The reason for that is that your network card only transfers frames to your computer or any kind of device – it doesn’t forward the “management” stuff happening on the physical wire, because it’s not relevant except for the card. So if you want to see any of those bits you need at least a special (read: professional, much more expensive) network capture card – normal consumer network cards won’t let you capture any of it.
E.g. with a professional capture card and a TAP you might be able to at least catch Auto Negotiation pulses like the following ones (there are many more preceding them, but as you can see this is just before the computer has “link up”), captured with my Network General S6040 sniffer appliance in combination with a fiber optic full duplex TAP:
A “dropped” packet is a packet that existed on the network and should have been captured – but wasn’t. The difference to a “lost” packet is that the “lost” packet got destroyed somewhere on the network (read: is really missing on the wire, with “wire” meaning the actual connection link that is used by network devices to communicate with each other) and – in case of TCP – was retransmitted. If a packet is missing in the trace but was in fact present on the wire, it’s a “Drop”. This is what a typical “drop” situation looks like:
The “TCP ACKed unseen segment” message created by the Wireshark TCP analysis module is almost always a hint that you had packet drops during capture: Wireshark has an acknowledge packet for a data packet, but it hasn’t seen the data packet itself anywhere. So something was acknowledged and thus must have been on the wire, but Wireshark didn’t “see” that data. Which means it wasn’t captured. There are only two major reasons why this could have happened:
- Packet Drops, meaning that the capture performance was not high enough to grab all packets
- Asymmetric routing – data packets are taking a different path to the destination than the acknowledge packets, and that different path wasn’t captured on. In this scenario, the missing packets aren’t called drops, and it’s easy to spot, because you’re looking at one-sided communication flows where you don’t have the other side in the capture at all.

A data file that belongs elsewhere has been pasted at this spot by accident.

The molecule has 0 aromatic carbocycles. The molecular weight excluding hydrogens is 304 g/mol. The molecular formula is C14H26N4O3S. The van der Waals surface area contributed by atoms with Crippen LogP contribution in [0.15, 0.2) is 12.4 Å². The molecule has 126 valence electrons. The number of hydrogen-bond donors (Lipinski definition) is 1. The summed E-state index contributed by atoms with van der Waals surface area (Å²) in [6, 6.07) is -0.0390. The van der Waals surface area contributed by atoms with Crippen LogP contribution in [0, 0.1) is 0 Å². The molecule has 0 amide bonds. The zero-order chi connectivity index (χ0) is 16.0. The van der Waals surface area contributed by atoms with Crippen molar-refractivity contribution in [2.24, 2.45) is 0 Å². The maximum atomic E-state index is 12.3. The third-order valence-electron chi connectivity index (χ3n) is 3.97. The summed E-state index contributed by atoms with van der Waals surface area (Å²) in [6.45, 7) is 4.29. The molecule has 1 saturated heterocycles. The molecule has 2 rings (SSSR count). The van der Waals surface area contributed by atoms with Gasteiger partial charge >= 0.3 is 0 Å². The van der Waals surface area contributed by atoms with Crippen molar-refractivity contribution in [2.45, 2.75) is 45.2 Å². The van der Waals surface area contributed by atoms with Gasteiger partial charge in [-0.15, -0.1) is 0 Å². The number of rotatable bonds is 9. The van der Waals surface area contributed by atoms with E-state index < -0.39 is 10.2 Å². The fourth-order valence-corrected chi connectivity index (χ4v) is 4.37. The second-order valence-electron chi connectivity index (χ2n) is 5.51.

More than 95% of the time, packets missing from the capture are caused by reason #1 though – the capture performance wasn’t good enough. By the way, another indicator for drops are “TCP Previous segment not captured” messages that aren’t followed by a retransmission. Think about it 😉
Causes of packet drops
There are multiple possible causes for drops, and all of them can be classified as “a device wasn’t fast enough to handle the amount of packets”. Drops can be caused by a switch, a TAP, a network card, a disk drive or even the CPU and RAM of a PC (e.g. when the capture software isn’t doing its task efficient enough). Or, to sum it all up again: any device or mechanism standing between the packet on the wire and the disk it’s finally written to may cause drops. Some of these are more common than others (Again, dear TAP vendors, watch your blood pressure – we’ll look at TAPs later, clarifying things about drops 😉 )
In general, drops are a problem in some capture situations but more or less irrelevant in others:
Drops are critical in any situation where you need to examine the packets in full detail and cant’ afford to lose any of them. This is often the case in network forensic examinations where content reconstruction is required. E.g. if you don’t have one (or more) packets that are part of a malicious file being transferred you can’t reconstruct and examine it via reverse engineering by a malware analyst anymore. In other situations you might be examining the cause of lost packets – and drops could lead to wrong conclusions, simply because you thought you had packet loss, but it was just a drop.
Slightly problematic drops
Drops may be annoying but not critical if you can work around them in a network troubleshooting situation. Usually this requires analysis skills above average, because the analyst needs to have enough experience to be able to find root cause if drops are involved. They can sidetrack most lesser experienced analysts. An example would be a TCP connection being examined in a “bad performance” scenario where the analyst can live with rare occasional drops because by looking at the acknowledge packets it’s clear they were simply drops, not lost. In a “packet loss” scenario where you have to find a faulty network device that leads to packet drops you cannot afford drops, because it messes with the analysis results – you may not be able to tell if the packet was really lost, or if it was just the capture not performing well enough.
Drops become irrelevant in scenarios where the analyst isn’t interested in being able to look at each and every packet, e.g. in a baselining situation. If you need to create a statistic about something happening on the network (e.g. protocol distribution, “how much of all packets are HTTP”?), you can easily live with dropped packets. They don’t mess with the results that much (well, unless you have tons of them, of course) 🙂
Yes, I know, I said in the previous part that I’d look at network cards as well in this part, but I wanted to avoid a very long post, so I pushed that topic back. Otherwise I’d have to keep things short, and I don’t want to do that. Network cards will get their own part now instead.
What you should have learned this time is: drops may be a big or small problem, and full duplex data rates even more so if the link is fully utilized and you only have a single port capture card.
Other parts of this series